This week's paper is brought to you by: Dr Tim Wilson, Managing Director Full reference and title from the journal: Cutler, David, Jonathan S. Skinner, Ariel Dora Stern, and David Wennberg. 2019. "Physician Beliefs and Patient Preferences: A New Look at Regional Variation in Health Care Spending." American Economic Journal: Economic Policy, 11 (1): 192-221. WEB LINK TO PAPER Authors conclusion There is considerable controversy about the causes of regional variations in health care expenditures. Using vignettes from patient and physician surveys linked to fee-for-service Medicare expenditures, this study asks whether patient demand-side factors or physician supply-side factors explain these variations. The results indicate that patient demand is relatively unimportant in explaining variations. Physician organizational factors matter, but the most [...]

Paper of the Week: 26th July – Clinicians belief drives variation2019-07-26T13:02:01+00:00
22 07, 2019

Paper of the Week – 22nd July 2019: The 7 Habits of Highly Effective Cost-of-Care Conversations

2019-07-22T06:46:10+00:00

  This weeks blog is brought to you by: Professor Sir Muir Gray, Founding Director. Authors conclusion Cost-conversation practice certainly will not make us perfect, given the logistical and informational barriers that exist. However, it will move us closer to the kind of patient-centered care that characterizes the ideals of our profession.   Text from the paper chosen by 3VH (this may, or may not be the ‘conclusion’) Out-of-pocket expenditures have increased rapidly in the United States over the past decade. In 2018, 29% of people with private insurance were enrolled in high-deductible health plans, compared with just 4% in 2006. Out-of-pocket costs are high for many publicly insured people, too. Medicare beneficiaries with cancer who do not [...]

Paper of the Week – 22nd July 2019: The 7 Habits of Highly Effective Cost-of-Care Conversations2019-07-22T06:46:10+00:00
12 07, 2019

Paper of the Week 12th July 2019: Why are we wasting precious resources to deliver low value at the end of life?

2019-07-12T10:02:02+00:00

Warraich, H. J., & Meier, D. E. (2019). Serious-Illness Care 2.0 — Meeting the Needs of Patients with Heart Failure. New England Journal of Medicine, 380(26), 2492–2494. https://doi.org/10.1056/NEJMp1900584 WEB LINK TO PAPER   This week's paper of the week is brought to you by Dr Tim Wilson, Managing Director   Authors conclusion Heart failure is the most common cause of hospitalizations among elderly Americans, and despite much medical and scientific progress, it remains a source of substantial suffering, expense, and caregiver burden. Palliative care can improve quality of life, symptoms, and functioning for people with serious illnesses, and a recent observational study in patients with heart failure showed that enrollment in home hospice was associated with fewer emergency [...]

Paper of the Week 12th July 2019: Why are we wasting precious resources to deliver low value at the end of life?2019-07-12T10:02:02+00:00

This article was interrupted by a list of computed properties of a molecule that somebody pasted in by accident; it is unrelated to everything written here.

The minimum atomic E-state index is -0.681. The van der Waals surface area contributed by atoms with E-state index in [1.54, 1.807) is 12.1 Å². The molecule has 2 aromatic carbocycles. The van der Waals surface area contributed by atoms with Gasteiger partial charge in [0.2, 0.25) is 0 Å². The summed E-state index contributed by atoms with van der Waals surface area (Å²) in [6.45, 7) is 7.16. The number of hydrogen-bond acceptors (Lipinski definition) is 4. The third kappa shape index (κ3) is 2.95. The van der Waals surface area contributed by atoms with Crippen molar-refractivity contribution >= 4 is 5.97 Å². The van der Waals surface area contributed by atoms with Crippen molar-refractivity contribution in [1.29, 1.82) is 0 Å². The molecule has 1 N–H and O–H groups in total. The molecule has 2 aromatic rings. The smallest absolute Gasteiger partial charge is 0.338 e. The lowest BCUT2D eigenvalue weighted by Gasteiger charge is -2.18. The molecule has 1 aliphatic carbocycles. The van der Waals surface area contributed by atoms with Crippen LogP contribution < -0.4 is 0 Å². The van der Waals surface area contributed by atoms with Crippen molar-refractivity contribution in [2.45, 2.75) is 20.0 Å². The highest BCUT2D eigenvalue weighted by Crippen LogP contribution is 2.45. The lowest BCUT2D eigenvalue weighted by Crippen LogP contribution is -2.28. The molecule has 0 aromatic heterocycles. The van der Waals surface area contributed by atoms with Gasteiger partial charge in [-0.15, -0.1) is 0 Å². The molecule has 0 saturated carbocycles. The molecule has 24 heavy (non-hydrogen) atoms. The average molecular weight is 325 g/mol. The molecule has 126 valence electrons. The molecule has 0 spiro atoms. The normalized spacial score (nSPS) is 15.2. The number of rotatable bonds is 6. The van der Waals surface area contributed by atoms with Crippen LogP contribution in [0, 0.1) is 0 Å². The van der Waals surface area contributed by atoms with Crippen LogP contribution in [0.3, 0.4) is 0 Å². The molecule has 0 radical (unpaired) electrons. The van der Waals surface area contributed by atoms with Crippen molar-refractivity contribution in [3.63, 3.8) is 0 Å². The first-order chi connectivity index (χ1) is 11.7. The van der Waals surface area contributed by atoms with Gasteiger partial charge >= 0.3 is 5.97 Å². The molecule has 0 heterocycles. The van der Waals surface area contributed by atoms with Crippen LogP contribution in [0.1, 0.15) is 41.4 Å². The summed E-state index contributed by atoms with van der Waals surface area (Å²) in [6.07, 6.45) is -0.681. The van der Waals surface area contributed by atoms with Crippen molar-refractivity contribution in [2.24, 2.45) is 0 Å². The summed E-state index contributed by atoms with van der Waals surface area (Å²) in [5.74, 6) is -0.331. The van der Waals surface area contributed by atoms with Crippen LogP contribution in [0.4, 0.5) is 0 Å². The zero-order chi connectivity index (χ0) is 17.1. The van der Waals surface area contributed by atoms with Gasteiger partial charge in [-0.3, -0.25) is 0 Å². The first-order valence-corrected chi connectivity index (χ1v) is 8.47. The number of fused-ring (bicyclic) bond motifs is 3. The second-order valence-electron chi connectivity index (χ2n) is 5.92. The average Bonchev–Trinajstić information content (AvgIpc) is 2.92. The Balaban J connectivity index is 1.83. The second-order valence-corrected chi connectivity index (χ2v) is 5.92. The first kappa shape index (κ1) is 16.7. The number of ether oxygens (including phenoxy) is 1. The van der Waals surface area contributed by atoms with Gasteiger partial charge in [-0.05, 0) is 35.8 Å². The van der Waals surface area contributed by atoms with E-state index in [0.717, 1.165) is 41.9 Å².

5 07, 2019

Paper of the Week 5th July 2019: The inverse care law continues to thrive in the NHS for vascular surgery (and probably more)

2019-07-05T17:19:32+00:00

Giuseppe Moscelli, Luigi Siciliani, Nils Gutacker, Richard Cookson (2018) Socioeconomic inequality of access to healthcare: Does choice explain the gradient? Journal of Health Economics, 57, 290–314.   This week's blog is brought to you by: Dr Tim Wilson   Bottom Line For planned vascular surgery, there is inequity in NHS provision for people living in the poorest and wealthiest neighbourhoods, representing an addressable cause of lower value.   Authors conclusion Equity of access is a key policy objective in publicly-funded healthcare systems. However, observed inequalities of access by socioeconomic status may result from differences in patients’ choices. Using data on non-emergency coronary revascularisation procedures in the English National Health Service, we found substantive differences in waiting times within [...]

Paper of the Week 5th July 2019: The inverse care law continues to thrive in the NHS for vascular surgery (and probably more)2019-07-05T17:19:32+00:00
28 06, 2019

Paper of the Week 28th June 2019: The Precision of Evidence Needed to Practice “Precision Medicine”

2019-06-28T12:29:34+00:00

    This weeks Paper of the Week is brought to you by: Professor Sir Muir Gray   Author’s Conclusion “In July 2018, the Journal published the results of TAILORx (Trial Assigning Individualized Option for Treatment).1 This randomized trial conducted by Sparano et al. showed the noninferiority of endocrine therapy to chemoendocrine therapy with respect to invasive disease–free survival among women with hormone-receptor–positive, human epidermal growth factor receptor 2 (HER2)–negative, axillary node–negative breast cancer who had a recurrence score (based on a 21-gene assay) of 11 to 25 (scores range from 0 to 100, with higher scores predicting a higher risk of distant recurrence)… Less than a year later, we are publishing additional results from the same data [...]

Paper of the Week 28th June 2019: The Precision of Evidence Needed to Practice “Precision Medicine”2019-06-28T12:29:34+00:00